Q: I have fears about entering such a small, dark enclosure with so much heat and steam. What can I do to deal with these fears?
Those fears are already inside of you. Do you want to keep them or get rid of them? Lodge gets rid of them faster than you can acquire them. If you don’t want to deal with these fears so suddenly, then there are many other ways to become part of the ceremony: fire-keeping, door-tending, food preparation, watching the children. You can also come in for just one or two of the first “doors” (a unit of measurement for Lodges; one Lodge = four doors). You can always ask to leave if it gets too hot or uncomfortable.

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Q: Why do people do this?
Others have followed these ways for thousands of years, week after week, day after day, always coming back for more. What motivated them? Two things: health and help. We need to keep strong to keep going and meeting life’s many challenges. Sometimes that’s hard. So we need our health--recovering from sickness, getting rid of toxins from the air we breathe and the food we eat. Sometimes we also just need help--material help, help with our feelings, help with our grief over the loss of a loved one or just help for your own spirit.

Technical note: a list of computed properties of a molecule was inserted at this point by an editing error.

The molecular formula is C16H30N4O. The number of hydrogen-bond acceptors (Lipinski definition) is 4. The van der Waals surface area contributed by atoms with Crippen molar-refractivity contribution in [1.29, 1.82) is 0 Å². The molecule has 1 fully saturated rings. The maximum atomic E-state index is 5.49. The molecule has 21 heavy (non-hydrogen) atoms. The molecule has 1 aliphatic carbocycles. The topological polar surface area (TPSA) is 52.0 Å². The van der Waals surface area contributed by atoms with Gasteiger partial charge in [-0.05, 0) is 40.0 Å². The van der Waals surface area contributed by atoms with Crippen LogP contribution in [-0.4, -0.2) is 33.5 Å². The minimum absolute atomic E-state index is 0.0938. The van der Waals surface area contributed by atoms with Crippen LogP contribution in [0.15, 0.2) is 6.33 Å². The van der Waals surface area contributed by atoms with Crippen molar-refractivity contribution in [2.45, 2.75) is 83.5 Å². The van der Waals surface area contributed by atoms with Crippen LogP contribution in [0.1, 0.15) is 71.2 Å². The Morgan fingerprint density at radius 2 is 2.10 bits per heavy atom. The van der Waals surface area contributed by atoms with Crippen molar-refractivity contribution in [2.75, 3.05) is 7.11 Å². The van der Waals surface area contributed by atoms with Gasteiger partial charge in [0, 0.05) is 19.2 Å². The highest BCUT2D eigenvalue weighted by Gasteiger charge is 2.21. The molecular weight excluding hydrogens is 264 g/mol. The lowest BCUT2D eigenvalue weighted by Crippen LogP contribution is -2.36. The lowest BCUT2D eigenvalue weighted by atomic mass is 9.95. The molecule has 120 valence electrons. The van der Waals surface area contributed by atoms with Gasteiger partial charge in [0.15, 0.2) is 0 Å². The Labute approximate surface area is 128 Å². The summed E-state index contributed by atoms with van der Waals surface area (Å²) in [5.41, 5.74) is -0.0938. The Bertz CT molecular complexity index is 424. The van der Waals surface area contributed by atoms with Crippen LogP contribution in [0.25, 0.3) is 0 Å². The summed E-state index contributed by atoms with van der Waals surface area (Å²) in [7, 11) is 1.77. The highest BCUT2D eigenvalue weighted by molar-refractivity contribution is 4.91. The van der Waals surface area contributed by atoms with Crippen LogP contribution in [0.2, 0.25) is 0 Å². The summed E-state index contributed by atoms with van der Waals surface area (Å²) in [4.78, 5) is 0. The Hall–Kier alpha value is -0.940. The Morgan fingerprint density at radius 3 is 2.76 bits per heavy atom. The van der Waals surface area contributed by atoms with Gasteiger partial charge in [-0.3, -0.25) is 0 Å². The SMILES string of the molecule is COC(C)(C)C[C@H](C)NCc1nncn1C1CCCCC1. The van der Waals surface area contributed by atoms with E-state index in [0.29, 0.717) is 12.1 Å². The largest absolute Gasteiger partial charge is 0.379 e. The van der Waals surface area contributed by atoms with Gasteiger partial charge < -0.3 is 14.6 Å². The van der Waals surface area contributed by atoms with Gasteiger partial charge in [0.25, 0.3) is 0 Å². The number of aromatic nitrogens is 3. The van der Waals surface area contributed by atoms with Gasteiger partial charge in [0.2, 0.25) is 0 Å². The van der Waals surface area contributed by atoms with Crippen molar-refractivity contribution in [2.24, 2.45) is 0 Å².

Q: Will I be put on the spot? Will I be forced to pray out loud by myself or anything?
No. Our Lodges are for people just as they are. No special beliefs are required nor are you asked to pronounce your faith or beliefs or personal prayers. Lakota prayers are pretty much down-to-earth requests for health and help to whatever higher power the person asking believes in. If that’s your conscience, then so be it. And your requests for help are made either aloud while songs are being sung or silently to yourself.

Q: What should I wear into Lodge?
Bring a large towel (and a spare, if you like) and shorts (for men) or a loose, smock-like dress (for women). Whatever you wear should be cotton if possible because it “breathes” so well. When the Lodge door is closed, it is pitch dark and you adjust your clothing to allow the steam to heal your whole body.

Q: What time is Lodge?